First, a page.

Fort Lauderdale Sea Level Identical To 55 Years Ago

Newsbusters found this. The beach at Fort Lauderdale is identical to 55 years ago, when the movie “Where The Boys Are” was filmed.


ScreenHunter_4022 Oct. 25 08.20 


ScreenHunter_4023 Oct. 25 08.22

‘Where the Boys Are’ Disproves Rising Seas Scare

People claiming sea level rise have no idea what they are talking about


About stevengoddard

Just having fun
This entry was posted in Uncategorized. Bookmark the permalink.

31 Responses to Fort Lauderdale Sea Level Identical To 55 Years Ago

  1. hell_is_like_newark says:

    Plus the water looks clearer today. And what happened to the jetties in the 1960’s screen shot? Buried in sand?

    • stewart pid says:

      I remember reading the Army corp of engineers was responsible for a lot of these and took most out thinking they were doing more harm than good in most cases but I can’t speak to these ones specifically. Watching the long term effects they discovered most jetties would stop beach erosion where they were built but cause much more beach erosion nearby and so the natural currents were allowed to take back control.

    • Ernest Bush says:

      The water clarity probably has more to do with film deterioration versus a digital image than any actual cleanup.

    • there is no substitute for victory says:

      The North Jetty or pier is still visible. But 55 years of tropical storms and untold generations of ship worms has reduced it to a fraction of its former self. However the fact that it can still be made out puts the lie to gross amounts of beach replenishment.

  2. Dan says:

    Not to be a wet blanket, but you get nothing from comparing public beaches from “then” and “now”. They are commonly reworked, with extra sand added to combat erosion and the like. These picture have more to do with erosion and reclamation efforts and wouldn’t show much having to do with sea level.

    • there is no substitute for victory says:

      Since the Castillo of Pensacola is built out of solid rock, on solid rock, and the last time I looked solid rock only repelled sea water if the rock in question was above the water line, these photos show quite a lot. But what these photos do not show is rising sea levels.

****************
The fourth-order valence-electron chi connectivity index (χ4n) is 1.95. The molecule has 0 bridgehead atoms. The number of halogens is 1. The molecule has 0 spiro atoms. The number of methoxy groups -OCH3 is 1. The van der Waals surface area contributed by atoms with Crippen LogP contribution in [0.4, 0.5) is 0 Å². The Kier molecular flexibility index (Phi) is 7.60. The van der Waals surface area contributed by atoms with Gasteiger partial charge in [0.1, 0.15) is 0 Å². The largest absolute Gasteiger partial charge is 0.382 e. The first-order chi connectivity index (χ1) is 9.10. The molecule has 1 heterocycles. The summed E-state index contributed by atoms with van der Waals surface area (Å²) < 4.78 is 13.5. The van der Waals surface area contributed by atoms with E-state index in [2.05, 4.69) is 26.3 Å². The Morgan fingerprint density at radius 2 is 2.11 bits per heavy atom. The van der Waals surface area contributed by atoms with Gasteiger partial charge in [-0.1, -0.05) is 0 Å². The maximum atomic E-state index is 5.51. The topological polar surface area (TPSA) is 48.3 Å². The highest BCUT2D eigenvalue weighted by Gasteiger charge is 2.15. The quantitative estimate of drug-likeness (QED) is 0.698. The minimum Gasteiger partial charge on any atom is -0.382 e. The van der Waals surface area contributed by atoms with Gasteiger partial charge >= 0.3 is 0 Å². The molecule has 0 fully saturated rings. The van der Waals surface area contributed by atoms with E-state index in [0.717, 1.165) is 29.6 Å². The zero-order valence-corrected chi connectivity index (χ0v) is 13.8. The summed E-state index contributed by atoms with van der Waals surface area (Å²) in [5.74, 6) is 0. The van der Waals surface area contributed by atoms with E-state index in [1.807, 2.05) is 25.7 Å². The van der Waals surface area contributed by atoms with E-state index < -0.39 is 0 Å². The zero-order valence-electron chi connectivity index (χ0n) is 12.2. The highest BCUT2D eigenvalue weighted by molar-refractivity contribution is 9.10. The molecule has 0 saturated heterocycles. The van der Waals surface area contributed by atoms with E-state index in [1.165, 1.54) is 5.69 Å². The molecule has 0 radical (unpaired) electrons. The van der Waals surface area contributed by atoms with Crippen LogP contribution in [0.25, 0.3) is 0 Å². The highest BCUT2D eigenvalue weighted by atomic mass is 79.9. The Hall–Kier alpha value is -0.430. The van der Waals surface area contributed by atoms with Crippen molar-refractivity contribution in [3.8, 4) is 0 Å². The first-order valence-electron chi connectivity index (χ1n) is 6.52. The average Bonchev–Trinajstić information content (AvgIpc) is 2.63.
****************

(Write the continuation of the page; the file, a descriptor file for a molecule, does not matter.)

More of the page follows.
Maybe all the excess sea water (like Al Gore’s excess heat) compressed itself and is hiding out at the bottom of the Earth’s oceans biding its time to spring a surprise flood tide of epic proportions on mankind? :<(

      I will leave it to others to tally up how many laws of physics or nature this explanation violates, and Tony, Steven, or myself are supposed to be the science illiterates here?

      • What do your comments about rock have to do with the Fort Lauderdale beach?

        There is apparent SLR in Florida, due to isostatic rebound. That doesn’t violate any “laws”, and it has been measured. But that is apparent rise, which in this case is not actual rise. The actual SL is surely about the same, if not lower, than in 1960. Personally, I do not think Tony has any science wrong in this post. I think he engaged in a bit of literary license, which is his right, but the post is fundamentally accurate.


  3. If there were jetties back then, then they are most likely doing beach renourishment in this location. Beach renourishment will be increased as needed to deal with any actual or perceived SLR. And this increased renourishment will for the time being obscure any continued SLR that is happening there.

    I see one of the jetties in the new shot. It is almost completely submerged in the water, and the landward side is completely covered up by new sand that has been added to the beach.